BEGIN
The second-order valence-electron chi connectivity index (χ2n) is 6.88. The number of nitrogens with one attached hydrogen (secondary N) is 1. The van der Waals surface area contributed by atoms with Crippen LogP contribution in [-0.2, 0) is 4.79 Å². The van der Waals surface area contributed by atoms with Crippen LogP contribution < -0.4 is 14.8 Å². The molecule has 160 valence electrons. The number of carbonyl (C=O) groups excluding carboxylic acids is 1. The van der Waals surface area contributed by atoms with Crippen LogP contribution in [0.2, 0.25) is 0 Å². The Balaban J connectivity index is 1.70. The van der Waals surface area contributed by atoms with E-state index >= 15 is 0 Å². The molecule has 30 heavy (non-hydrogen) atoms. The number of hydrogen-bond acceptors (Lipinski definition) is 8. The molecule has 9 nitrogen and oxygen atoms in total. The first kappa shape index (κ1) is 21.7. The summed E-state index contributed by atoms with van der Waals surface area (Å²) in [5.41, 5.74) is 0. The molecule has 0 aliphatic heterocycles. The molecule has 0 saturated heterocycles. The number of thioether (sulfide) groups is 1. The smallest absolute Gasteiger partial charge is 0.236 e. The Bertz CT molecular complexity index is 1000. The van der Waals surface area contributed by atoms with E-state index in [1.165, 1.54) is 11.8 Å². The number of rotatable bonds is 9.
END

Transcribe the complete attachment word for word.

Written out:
The second-order valence-electron chi connectivity index (χ2n) is 6.88. The number of nitrogens with one attached hydrogen (secondary N) is 1. The van der Waals surface area contributed by atoms with Crippen LogP contribution in [-0.2, 0) is 4.79 Å². The van der Waals surface area contributed by atoms with Crippen LogP contribution < -0.4 is 14.8 Å². The molecule has 160 valence electrons. The number of carbonyl (C=O) groups excluding carboxylic acids is 1. The van der Waals surface area contributed by atoms with Crippen LogP contribution in [0.2, 0.25) is 0 Å². The Balaban J connectivity index is 1.70. The van der Waals surface area contributed by atoms with E-state index >= 15 is 0 Å². The molecule has 30 heavy (non-hydrogen) atoms. The number of hydrogen-bond acceptors (Lipinski definition) is 8. The molecule has 9 nitrogen and oxygen atoms in total. The first kappa shape index (κ1) is 21.7. The summed E-state index contributed by atoms with van der Waals surface area (Å²) in [5.41, 5.74) is 0. The molecule has 0 aliphatic heterocycles. The molecule has 0 saturated heterocycles. The number of thioether (sulfide) groups is 1. The smallest absolute Gasteiger partial charge is 0.236 e. The Bertz CT molecular complexity index is 1000. The van der Waals surface area contributed by atoms with E-state index in [1.165, 1.54) is 11.8 Å². The number of rotatable bonds is 9.